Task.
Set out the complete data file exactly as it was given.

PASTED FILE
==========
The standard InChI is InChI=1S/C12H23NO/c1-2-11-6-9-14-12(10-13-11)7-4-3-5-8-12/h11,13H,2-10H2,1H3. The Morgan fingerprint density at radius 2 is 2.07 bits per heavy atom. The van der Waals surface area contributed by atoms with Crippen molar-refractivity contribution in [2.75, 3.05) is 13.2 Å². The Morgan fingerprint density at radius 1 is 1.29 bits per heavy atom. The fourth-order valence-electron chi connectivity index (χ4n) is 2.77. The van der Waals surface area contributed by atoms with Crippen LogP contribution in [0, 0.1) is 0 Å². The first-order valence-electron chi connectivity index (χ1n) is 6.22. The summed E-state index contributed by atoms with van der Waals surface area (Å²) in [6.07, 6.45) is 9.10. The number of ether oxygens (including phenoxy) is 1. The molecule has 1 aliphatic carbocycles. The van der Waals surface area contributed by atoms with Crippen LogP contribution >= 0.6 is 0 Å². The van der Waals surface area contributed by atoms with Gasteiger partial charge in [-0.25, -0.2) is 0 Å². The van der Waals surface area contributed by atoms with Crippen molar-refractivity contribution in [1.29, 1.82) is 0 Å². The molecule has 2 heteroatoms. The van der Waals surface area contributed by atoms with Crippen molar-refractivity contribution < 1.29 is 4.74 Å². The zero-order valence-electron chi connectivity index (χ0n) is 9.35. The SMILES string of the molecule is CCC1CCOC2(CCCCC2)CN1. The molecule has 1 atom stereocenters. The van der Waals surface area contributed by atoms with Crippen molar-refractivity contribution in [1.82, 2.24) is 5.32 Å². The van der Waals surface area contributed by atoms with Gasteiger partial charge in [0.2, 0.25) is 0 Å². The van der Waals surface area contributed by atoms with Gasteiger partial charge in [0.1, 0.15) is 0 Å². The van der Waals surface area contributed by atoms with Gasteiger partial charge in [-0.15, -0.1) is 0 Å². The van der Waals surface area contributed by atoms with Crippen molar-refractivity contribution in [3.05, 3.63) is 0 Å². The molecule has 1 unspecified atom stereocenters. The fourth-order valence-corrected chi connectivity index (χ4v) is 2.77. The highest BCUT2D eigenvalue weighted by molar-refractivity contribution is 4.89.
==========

The standard InChI is InChI=1S/C12H23NO/c1-2-11-6-9-14-12(10-13-11)7-4-3-5-8-12/h11,13H,2-10H2,1H3. The Morgan fingerprint density at radius 2 is 2.07 bits per heavy atom. The van der Waals surface area contributed by atoms with Crippen molar-refractivity contribution in [2.75, 3.05) is 13.2 Å². The Morgan fingerprint density at radius 1 is 1.29 bits per heavy atom. The fourth-order valence-electron chi connectivity index (χ4n) is 2.77. The van der Waals surface area contributed by atoms with Crippen LogP contribution in [0, 0.1) is 0 Å². The first-order valence-electron chi connectivity index (χ1n) is 6.22. The summed E-state index contributed by atoms with van der Waals surface area (Å²) in [6.07, 6.45) is 9.10. The number of ether oxygens (including phenoxy) is 1. The molecule has 1 aliphatic carbocycles. The van der Waals surface area contributed by atoms with Crippen LogP contribution >= 0.6 is 0 Å². The van der Waals surface area contributed by atoms with Gasteiger partial charge in [-0.25, -0.2) is 0 Å². The van der Waals surface area contributed by atoms with Crippen molar-refractivity contribution in [1.29, 1.82) is 0 Å². The molecule has 2 heteroatoms. The van der Waals surface area contributed by atoms with Crippen molar-refractivity contribution < 1.29 is 4.74 Å². The zero-order valence-electron chi connectivity index (χ0n) is 9.35. The SMILES string of the molecule is CCC1CCOC2(CCCCC2)CN1. The molecule has 1 atom stereocenters. The van der Waals surface area contributed by atoms with Crippen molar-refractivity contribution in [1.82, 2.24) is 5.32 Å². The van der Waals surface area contributed by atoms with Gasteiger partial charge in [0.2, 0.25) is 0 Å². The van der Waals surface area contributed by atoms with Gasteiger partial charge in [0.1, 0.15) is 0 Å². The van der Waals surface area contributed by atoms with Gasteiger partial charge in [-0.15, -0.1) is 0 Å². The van der Waals surface area contributed by atoms with Crippen molar-refractivity contribution in [3.05, 3.63) is 0 Å². The molecule has 1 unspecified atom stereocenters. The fourth-order valence-corrected chi connectivity index (χ4v) is 2.77. The highest BCUT2D eigenvalue weighted by molar-refractivity contribution is 4.89.